Refugees to America often find themselves starting from scratch, but a new program is offering everyday Americans a way to give refugees a softer landing. Modeled after a Canadian program, Welcome Corps is the U.S. Department of State’s new private sponsorship program for American citizens to assist refugees. In the program’s first phase, sponsors will be matched with refugees who have already been approved to enter the country.
To qualify, sponsors must join a group of five or more private sponsors to commit together. Applicants also must independently raise $2,275 per refugee, complete a background check, attend training sessions and sign a commitment form, as well as submit a welcome plan documenting how they will support the refugees in their resettlement. If accepted, sponsors will be required to complete reports and surveys over the course of one year.
Cecilia Muñoz, co-chair of Welcome.US, said the program is designed to distribute the work of resettling refugees to everyday citizens who want to help, and the program’s private funding model effectively means there is no cap on the work it can do.
“There are nine organizations that for decades have been resettling refugees in the United States, and they are heroic,” said Muñoz. “They do amazing work, but their capacity is limited. So the idea is to honor the great work that they do in resettling refugees, but expand the opportunity to help people as they start their new lives in the U.S. to anybody in the country. In addition to what the resettlement agencies do, so any group of five people that is willing to take the plunge can go through the training, can raise the resources and can participate in the amazing work of helping someone start a new life in this country.”
Alianza Americas and the Chicago Refugee Coalition signed on to support the Welcome Corps’ mission. Alianza Americas director of programs Helena Olea said she thinks naturalized citizens of Latin American origin will want to be part of the effort.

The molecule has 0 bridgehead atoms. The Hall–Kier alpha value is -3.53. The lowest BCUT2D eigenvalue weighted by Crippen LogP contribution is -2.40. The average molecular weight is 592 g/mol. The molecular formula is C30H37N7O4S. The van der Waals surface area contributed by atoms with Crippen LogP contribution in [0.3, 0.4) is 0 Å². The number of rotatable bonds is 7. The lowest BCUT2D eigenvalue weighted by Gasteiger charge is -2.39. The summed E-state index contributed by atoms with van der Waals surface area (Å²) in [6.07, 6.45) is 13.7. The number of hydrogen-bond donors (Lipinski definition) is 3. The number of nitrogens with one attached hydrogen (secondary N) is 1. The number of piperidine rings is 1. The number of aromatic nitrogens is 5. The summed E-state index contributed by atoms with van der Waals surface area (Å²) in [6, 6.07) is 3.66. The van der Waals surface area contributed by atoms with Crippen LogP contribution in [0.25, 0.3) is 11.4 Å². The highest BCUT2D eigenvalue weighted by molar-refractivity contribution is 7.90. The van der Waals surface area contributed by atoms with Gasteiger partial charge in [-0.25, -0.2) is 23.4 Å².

“I think it's an opportunity to learn more about living in the United States from other persons,” Olea said. “It will be a great opportunity also for immigrants to be part of the effort to welcome recently arrived refugees. So I think that is what this opportunity means for many Latin American immigrants who could be part of this project.”
Chicago Refugee Coalition executive director Alisa Roadcup said she doesn’t really see any downside to the program.
“At the end of the day, both people benefit so deeply and so richly and immensely from the opportunity to give and to learn and to receive,” Roadcup said. “Once the first 90 days of supports come to a close for refugees, then there's this tremendous gap in how refugees are going to successfully integrate long-term. The humanity of who these people are, and we know them because we've sponsored them and we've brought them here and they have meaning and humanity to us. The benefit of this program, from that perspective, I think is extraordinarily powerful and really exciting.”
Welcome Corps has set a goal to recruit 10,000 Americans to help resettle 5,000 refugees, and Muñoz said her organization has already received quite a bit of interest.
“We’ve already had 22,000 inquiries since the announcement,” Muñoz said. “And we know because there is a similar program through which regular Americans can help sponsor people from Ukraine during this war, that 200,000 Americans have stepped up to help sponsor Ukrainian families in this moment of need. So the great thing here is that the American people are willing to become welcomers. And that says a lot of good things about us.”